All seasons of The Wire have received positive reviews from major television critics, with seasons two through five in particular receiving near universal acclaim, with several naming it the best contemporary show and one of the best drama series of all time. The first season received mainly positive reviews from critics,[69][70] some even calling it superior to HBO's better-known "flagship" drama series such as The Sopranos and Six Feet Under.[71][72][73] On the review aggregatorMetacritic, the first season scored 79 out of 100 based on 22 reviews.[64] One reviewer pointed to the retread of some themes from HBO and David Simon's earlier works, but still found it valuable viewing and particularly resonant because it parallels the war on terror through the chronicling of the war on drugs.[74] Another review postulated that the series might suffer because of its reliance on profanity and slowly drawn-out plot, but was largely positive about the show's characters and intrigue.[38]

Despite the critical acclaim, The Wire received poor Nielsen ratings, which Simon attributed to the complexity of the plot; a poor time slot; heavy use of esoteric slang, particularly among the gangster characters; and a predominantly black cast.[75] Critics felt the show was testing the attention span of its audience and that it was mistimed in the wake of the launch of the successful crime dramaThe Shield on FX.[74] However, anticipation for a release of the first season on DVD was high at Entertainment Weekly.[76]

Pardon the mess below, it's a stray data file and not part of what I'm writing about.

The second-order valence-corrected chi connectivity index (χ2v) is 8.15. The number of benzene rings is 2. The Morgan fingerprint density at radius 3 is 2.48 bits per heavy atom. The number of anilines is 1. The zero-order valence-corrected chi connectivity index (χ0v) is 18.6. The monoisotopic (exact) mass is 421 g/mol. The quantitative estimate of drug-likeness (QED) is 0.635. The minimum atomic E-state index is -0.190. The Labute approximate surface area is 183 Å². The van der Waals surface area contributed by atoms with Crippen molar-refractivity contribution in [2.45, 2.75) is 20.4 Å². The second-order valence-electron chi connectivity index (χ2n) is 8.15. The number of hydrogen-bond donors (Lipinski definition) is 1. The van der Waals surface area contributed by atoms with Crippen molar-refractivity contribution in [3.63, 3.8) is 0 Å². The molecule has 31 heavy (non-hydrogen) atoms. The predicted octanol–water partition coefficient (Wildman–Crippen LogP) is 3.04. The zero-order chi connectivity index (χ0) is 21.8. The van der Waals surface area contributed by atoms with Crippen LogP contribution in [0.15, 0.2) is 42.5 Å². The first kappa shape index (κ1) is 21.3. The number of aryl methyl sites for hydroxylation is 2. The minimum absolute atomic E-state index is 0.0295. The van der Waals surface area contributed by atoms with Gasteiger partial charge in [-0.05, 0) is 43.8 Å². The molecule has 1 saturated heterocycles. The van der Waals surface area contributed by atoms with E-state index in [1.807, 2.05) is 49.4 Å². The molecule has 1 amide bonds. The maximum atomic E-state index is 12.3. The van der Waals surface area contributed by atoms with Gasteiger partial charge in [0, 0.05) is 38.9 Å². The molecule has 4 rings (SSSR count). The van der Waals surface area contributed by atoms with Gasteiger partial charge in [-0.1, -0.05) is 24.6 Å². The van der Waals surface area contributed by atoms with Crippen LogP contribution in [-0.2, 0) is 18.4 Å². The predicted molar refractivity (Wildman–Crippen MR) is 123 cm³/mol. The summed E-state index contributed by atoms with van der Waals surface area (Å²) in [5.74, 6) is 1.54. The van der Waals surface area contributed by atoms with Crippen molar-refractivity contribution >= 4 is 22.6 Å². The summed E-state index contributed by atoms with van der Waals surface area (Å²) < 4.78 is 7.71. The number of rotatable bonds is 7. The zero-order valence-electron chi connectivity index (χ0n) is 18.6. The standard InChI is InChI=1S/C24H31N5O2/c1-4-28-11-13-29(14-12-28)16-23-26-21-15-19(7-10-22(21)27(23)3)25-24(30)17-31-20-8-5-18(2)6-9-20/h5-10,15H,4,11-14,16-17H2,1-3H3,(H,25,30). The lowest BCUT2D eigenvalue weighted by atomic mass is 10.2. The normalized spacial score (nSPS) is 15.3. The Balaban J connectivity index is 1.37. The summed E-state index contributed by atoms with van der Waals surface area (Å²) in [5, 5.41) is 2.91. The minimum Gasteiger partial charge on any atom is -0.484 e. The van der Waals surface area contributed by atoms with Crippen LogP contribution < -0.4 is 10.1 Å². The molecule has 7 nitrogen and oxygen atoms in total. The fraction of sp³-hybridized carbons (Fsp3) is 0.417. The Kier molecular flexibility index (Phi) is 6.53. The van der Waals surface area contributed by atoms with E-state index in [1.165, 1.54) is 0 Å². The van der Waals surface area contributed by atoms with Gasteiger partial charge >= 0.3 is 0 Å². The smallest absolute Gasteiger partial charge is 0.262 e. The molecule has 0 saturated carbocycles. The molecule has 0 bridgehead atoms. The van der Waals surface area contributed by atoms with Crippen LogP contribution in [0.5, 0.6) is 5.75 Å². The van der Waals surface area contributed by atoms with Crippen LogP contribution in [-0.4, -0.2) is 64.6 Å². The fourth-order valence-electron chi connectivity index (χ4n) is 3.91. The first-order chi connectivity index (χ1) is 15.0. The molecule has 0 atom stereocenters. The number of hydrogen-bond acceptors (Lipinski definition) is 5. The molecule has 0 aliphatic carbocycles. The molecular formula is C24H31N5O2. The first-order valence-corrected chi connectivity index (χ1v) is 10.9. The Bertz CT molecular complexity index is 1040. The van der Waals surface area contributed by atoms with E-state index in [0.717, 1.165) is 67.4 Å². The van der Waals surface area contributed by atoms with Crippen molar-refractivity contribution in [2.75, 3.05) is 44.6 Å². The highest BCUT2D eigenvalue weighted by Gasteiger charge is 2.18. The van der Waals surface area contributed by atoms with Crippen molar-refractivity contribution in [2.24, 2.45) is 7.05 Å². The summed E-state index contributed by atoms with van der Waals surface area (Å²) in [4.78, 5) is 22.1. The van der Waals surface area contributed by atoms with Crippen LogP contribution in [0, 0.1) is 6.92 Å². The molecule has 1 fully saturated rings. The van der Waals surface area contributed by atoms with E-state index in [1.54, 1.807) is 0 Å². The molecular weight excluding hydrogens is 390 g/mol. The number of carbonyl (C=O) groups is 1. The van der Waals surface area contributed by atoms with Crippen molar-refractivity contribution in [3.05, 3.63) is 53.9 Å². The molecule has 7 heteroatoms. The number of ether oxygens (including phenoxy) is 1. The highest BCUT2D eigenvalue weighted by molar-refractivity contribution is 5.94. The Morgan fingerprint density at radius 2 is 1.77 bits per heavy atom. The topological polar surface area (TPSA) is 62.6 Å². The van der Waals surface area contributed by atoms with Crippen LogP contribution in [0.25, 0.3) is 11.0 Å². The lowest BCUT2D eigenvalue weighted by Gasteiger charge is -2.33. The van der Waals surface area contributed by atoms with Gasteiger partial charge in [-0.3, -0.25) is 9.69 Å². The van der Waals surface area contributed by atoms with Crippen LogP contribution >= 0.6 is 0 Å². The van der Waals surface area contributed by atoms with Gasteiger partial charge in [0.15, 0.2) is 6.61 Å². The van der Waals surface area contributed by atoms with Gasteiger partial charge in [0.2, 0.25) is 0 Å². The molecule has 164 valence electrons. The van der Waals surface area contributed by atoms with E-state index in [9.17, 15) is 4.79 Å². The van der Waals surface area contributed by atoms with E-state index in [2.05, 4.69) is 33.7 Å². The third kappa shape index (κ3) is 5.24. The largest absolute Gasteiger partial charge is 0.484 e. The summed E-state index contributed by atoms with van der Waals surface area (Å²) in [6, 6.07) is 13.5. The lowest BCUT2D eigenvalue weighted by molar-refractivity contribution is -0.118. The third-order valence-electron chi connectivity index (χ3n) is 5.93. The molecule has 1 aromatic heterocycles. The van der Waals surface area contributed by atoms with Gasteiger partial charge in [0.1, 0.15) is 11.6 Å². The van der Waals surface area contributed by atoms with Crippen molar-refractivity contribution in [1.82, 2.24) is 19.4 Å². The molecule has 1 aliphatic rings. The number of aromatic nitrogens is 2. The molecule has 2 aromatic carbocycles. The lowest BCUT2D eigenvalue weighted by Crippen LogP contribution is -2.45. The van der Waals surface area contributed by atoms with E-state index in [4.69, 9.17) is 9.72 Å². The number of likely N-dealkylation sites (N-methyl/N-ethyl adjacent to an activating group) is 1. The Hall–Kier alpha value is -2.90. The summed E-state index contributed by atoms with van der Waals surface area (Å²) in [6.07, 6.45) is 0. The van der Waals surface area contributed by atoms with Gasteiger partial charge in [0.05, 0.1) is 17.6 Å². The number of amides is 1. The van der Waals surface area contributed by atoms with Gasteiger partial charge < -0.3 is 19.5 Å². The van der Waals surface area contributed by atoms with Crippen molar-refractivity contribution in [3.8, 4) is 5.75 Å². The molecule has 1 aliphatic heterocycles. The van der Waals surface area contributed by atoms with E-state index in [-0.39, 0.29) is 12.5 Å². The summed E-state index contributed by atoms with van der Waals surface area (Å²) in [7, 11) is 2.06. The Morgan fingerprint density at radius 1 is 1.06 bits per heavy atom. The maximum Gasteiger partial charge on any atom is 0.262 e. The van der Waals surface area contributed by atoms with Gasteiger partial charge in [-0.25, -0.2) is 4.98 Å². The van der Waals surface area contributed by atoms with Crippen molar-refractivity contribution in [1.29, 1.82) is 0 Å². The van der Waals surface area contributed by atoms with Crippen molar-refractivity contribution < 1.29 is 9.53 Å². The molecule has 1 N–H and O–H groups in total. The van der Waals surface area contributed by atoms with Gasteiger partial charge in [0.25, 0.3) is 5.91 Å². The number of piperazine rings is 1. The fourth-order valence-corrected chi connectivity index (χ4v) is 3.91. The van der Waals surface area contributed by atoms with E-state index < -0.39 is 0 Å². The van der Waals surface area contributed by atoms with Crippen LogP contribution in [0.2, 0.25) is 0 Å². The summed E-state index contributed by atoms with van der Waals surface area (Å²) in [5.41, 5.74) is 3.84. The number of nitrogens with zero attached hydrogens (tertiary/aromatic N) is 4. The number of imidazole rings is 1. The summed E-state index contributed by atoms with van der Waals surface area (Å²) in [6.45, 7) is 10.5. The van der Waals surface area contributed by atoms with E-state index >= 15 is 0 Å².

After the first two shows of season two, Jim Shelley in The Guardian called The Wire the best show on TV, praising the second season for its ability to detach from its former foundations in the first season.[39] Jon Garelick with the Boston Phoenix was of the opinion that the subculture of the docks (second season) was not as absorbing as that of the housing projects (first season), but he went on to praise the writers for creating a realistic world and populating it with an array of interesting characters.[77]

The critical response to the third season remained positive. Entertainment Weekly named The Wire the best show of 2004, describing it as "the smartest, deepest and most resonant drama on TV." They credited the complexity of the show for its poor ratings.[78] The Baltimore City Paper was so concerned that the show might be cancelled that it published a list of ten reasons to keep it on the air, including strong characterization, Omar Little, and an unabashedly honest representation of real world problems. It also worried that the loss of the show would have a negative impact on Baltimore's economy.[79]